I’ve stopped trying to justify use cases for specific firearm and accessory purchases. Why would I? It’s in the Bill of Rights, and I don’t have to explain anything to anyone. Most of my guns were purchased because they are fun guns. One of the most fun series of firearms is the 12 gauge ‘firearms’ that have become popular in the last few years. The TAC 14 and Shockwave are a blast, and the only thing that makes them even more fun is the Crimson Trace Laser Saddle.
There is certainly a debate on the usefulness of visible lasers in defensive firearm shooting, and I don’t want to dive into that today. However, on a stockless 12 gauge ‘firearm,’ the idea of a laser isn’t quite so silly, especially when it comes to having a little fun. The Crimson Trace Laser Saddle is designed for either the Mossberg 500/590 or the Remington TAC-14.
Both are pump-action weapons, and attaching accessories to these weapons usually involves the pump. The problem with connecting a laser to a pump is that the pump moves. They wiggle and jiggle and don’t always index in the same area. Lasers are aiming devices and must mount to a stable platform, which the pump is most certainly not. Crimson Trace figured out how to add a laser to a pump-action shotgun without needing the pump.
Installing the Laser Saddle
Attaching the Laser Saddle to your firearm of choice is super easy. It mounts to the right side of your receiver and uses the same bolts that hold your trigger guard in the gun. It attaches tight and remains stable. Installation took about two minutes total. The Laser Saddle installs a little differently on the Remington than the Mossberg, but it’s still fairly similar.
With the Mossberg model, you can still easily mount optics and rails. They say you can still use a side saddle, but it better be one of those Velcro elastic card designs because the bolts most commonly used to hold side saddles are taken up by the Laser Saddle.
The ergonomics and controls vary between guns, with the Shockwave having a button on the side of the saddle that’s huge and easy to press. On the Remington model, the button is positioned at the top, similar to Mossberg’s safety position. It adds barely any bulk or weight and is a simple addition to the gun.
Zeroing is easy, and you turn some knobs until you hit where you want to. I lined it up with the TAC-14’s bead sight and let it rip. That seemed to be good enough for hitting clay pigeons on a berm.
Defensive Use of the Laser Saddle?
Pistol grip-only firearms are a ton of fun, and they due have limited niche defensive use for close-quarters fighting. It’s not for everyone and takes a fair bit of training to use effectively. In that niche, the Laser Saddle can be a valuable defensive addition, especially since any fight you get in with these PGO firearms will likely be inside.
The Laser Saddle allows for target focus and quick follow-up shots without having to find the bead. The recoil of these guns is significant and can make finding the bead difficult. Seeing a bright red dot is a bit easier, especially at the close ranges these guns excel at.
How to have a (Literal) Blast with the Laser Saddle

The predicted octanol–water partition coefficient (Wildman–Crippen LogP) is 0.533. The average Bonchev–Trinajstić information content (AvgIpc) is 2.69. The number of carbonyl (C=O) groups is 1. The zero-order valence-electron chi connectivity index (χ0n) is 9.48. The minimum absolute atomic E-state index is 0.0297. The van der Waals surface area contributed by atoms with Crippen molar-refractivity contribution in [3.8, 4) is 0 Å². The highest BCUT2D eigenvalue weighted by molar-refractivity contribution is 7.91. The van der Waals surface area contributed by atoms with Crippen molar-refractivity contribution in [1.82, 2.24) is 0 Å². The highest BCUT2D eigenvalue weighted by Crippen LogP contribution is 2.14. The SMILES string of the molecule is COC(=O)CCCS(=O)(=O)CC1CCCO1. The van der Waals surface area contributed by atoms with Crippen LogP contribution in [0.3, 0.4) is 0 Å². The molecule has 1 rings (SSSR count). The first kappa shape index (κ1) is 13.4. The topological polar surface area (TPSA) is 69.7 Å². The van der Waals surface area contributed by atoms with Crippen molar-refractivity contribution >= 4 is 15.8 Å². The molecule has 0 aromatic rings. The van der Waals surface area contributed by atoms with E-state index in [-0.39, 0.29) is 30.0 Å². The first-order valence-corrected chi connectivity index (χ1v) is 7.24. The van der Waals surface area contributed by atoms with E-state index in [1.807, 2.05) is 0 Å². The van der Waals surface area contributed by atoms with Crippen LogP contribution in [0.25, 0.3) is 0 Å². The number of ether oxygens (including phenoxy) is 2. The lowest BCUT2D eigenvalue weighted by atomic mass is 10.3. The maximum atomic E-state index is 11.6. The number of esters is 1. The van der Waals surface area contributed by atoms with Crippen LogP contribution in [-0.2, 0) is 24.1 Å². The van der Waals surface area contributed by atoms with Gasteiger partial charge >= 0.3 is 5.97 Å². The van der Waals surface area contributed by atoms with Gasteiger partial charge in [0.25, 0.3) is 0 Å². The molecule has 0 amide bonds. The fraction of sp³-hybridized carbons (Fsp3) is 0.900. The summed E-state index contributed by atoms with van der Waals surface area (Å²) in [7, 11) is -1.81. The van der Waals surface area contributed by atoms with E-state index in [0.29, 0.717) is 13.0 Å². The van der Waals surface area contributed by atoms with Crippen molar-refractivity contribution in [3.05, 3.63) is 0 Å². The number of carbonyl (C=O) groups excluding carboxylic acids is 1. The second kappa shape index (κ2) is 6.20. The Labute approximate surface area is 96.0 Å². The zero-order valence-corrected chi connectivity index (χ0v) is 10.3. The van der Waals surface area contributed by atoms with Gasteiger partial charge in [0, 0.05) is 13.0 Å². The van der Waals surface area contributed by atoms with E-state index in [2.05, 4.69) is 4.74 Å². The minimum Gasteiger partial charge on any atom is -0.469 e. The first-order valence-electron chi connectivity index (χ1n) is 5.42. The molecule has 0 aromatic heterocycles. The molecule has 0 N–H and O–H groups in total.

For me, the Laser Saddle is a fun toy on a fun gun. I love shooting these bucking broncos, and the Laser Saddle enhances that fun. I’ve gathered a few ways I have fun shooting with the Laser Saddle and figure they might be fun for everyone else.
The 1, 2, 3 Drill
This drill is a skill builder that’s also a ton of fun. You’ll need three targets. I prefer to use clay pigeons laid on the berm. Your goal is to hit each target as fast as possible in any position you can safely aim. With the Laser Saddle, this can be from the hip or in a tucked-in low position, or you can try and aim from a standard standing position.
A shot timer allows you to measure your own times, and if you have multiple shooters, you can compete for the best time. Mastering the drill requires a good push/pull technique and a good rhythm to move from target to target. This drill will teach you to handle your firearm and can be shot with either buckshot or birdshot.
The Laser Failure Drill
The traditional failure drill is two shots to the chest and one well-aimed shot to the head. With a shotgun, two shots to the chest are a little overkill, so we are going to do one shot to the chest and one shot to the face. With the Laser Saddle variant, we will start in the low ready with at least two rounds of buckshot loaded.
At the go signal, pivot the grip down and the barrel upward. Use the Laser Saddle to aim the first shot from the hip with a focus on getting the first shot on target as quickly as possible. After you land your body shot from the hip, transition to the traditional shooting position, and place a well-aimed headshot into the target. If you can get it done in under 1.5 seconds, you are moving fast.
For shotgun soccer, you’ll need one of those plastic ball targets. The Caldwell Duramax Self Healing Ball is my ball target of choice. You’ll also need some birdshot and something to serve as a goal. I use two wooden posts. I don’t mind shooting with birdshot.
The goal is simple but difficult and requires a rather large berm to be safe. Multiple shooters make it more enjoyable. Set the ball a certain distance from the goal, and your goal is to shoot the ball, aiming with the Laser Saddle or bead, and try and get it into the goal.
Whoever can get the ball into the goal with the fewest amounts of shots wins the match. It’s not as easy as it sounds, and sometimes the ball seems to have a mind of its own. However, it’s a lot of fun to see that ball explode upwards and outwards.
Freakin’ Laser Beams
The Crimson Trace Laser Saddle is an absolute blast on a PGO firearm. It’s easy to use, ergonomic, and brings the fun meter to a ten. Sure, it’s a little silly, but so are PGO firearms in general. If you own a PGO firearm, you owe it to yourself to try out the Laser Saddle.